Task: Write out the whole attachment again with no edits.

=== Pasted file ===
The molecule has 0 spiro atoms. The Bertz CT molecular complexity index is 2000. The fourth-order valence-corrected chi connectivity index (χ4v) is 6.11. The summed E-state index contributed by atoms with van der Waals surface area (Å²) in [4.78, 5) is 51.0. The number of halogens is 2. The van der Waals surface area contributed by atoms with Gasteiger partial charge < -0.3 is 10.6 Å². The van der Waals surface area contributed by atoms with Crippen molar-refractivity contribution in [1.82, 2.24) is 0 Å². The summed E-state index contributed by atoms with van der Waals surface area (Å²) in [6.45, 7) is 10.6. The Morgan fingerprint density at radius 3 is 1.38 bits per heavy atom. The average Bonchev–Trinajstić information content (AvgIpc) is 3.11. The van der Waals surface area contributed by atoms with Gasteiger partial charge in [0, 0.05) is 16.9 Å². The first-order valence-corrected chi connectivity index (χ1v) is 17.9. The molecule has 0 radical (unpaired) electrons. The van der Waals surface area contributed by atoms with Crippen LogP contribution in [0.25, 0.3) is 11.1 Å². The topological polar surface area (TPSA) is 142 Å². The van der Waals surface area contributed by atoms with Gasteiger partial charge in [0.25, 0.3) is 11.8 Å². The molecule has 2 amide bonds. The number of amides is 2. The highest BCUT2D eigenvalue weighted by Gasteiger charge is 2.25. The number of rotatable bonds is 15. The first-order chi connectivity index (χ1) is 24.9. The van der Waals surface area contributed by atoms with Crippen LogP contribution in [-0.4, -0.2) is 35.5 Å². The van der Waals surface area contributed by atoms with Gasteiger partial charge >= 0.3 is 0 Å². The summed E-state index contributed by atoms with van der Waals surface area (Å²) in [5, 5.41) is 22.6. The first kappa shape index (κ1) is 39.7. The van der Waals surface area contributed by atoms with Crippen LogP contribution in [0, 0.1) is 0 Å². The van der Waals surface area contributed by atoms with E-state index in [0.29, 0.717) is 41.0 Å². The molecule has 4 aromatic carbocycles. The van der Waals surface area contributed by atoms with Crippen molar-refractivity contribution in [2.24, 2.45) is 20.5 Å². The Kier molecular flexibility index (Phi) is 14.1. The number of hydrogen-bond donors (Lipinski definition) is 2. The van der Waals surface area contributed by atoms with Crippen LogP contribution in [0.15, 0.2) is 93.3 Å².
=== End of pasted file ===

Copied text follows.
The molecule has 0 spiro atoms. The Bertz CT molecular complexity index is 2000. The fourth-order valence-corrected chi connectivity index (χ4v) is 6.11. The summed E-state index contributed by atoms with van der Waals surface area (Å²) in [4.78, 5) is 51.0. The number of halogens is 2. The van der Waals surface area contributed by atoms with Gasteiger partial charge < -0.3 is 10.6 Å². The van der Waals surface area contributed by atoms with Crippen molar-refractivity contribution in [1.82, 2.24) is 0 Å². The summed E-state index contributed by atoms with van der Waals surface area (Å²) in [6.45, 7) is 10.6. The Morgan fingerprint density at radius 3 is 1.38 bits per heavy atom. The average Bonchev–Trinajstić information content (AvgIpc) is 3.11. The van der Waals surface area contributed by atoms with Gasteiger partial charge in [0, 0.05) is 16.9 Å². The first-order valence-corrected chi connectivity index (χ1v) is 17.9. The molecule has 0 radical (unpaired) electrons. The van der Waals surface area contributed by atoms with Crippen LogP contribution in [0.25, 0.3) is 11.1 Å². The topological polar surface area (TPSA) is 142 Å². The van der Waals surface area contributed by atoms with Gasteiger partial charge in [0.25, 0.3) is 11.8 Å². The molecule has 2 amide bonds. The number of amides is 2. The highest BCUT2D eigenvalue weighted by Gasteiger charge is 2.25. The number of rotatable bonds is 15. The first-order chi connectivity index (χ1) is 24.9. The van der Waals surface area contributed by atoms with Crippen LogP contribution in [-0.4, -0.2) is 35.5 Å². The van der Waals surface area contributed by atoms with Gasteiger partial charge >= 0.3 is 0 Å². The summed E-state index contributed by atoms with van der Waals surface area (Å²) in [5, 5.41) is 22.6. The first kappa shape index (κ1) is 39.7. The van der Waals surface area contributed by atoms with Crippen LogP contribution in [0, 0.1) is 0 Å². The van der Waals surface area contributed by atoms with E-state index in [0.29, 0.717) is 41.0 Å². The molecule has 4 aromatic carbocycles. The van der Waals surface area contributed by atoms with Crippen molar-refractivity contribution in [2.24, 2.45) is 20.5 Å². The Kier molecular flexibility index (Phi) is 14.1. The number of hydrogen-bond donors (Lipinski definition) is 2. The van der Waals surface area contributed by atoms with Crippen LogP contribution in [0.15, 0.2) is 93.3 Å².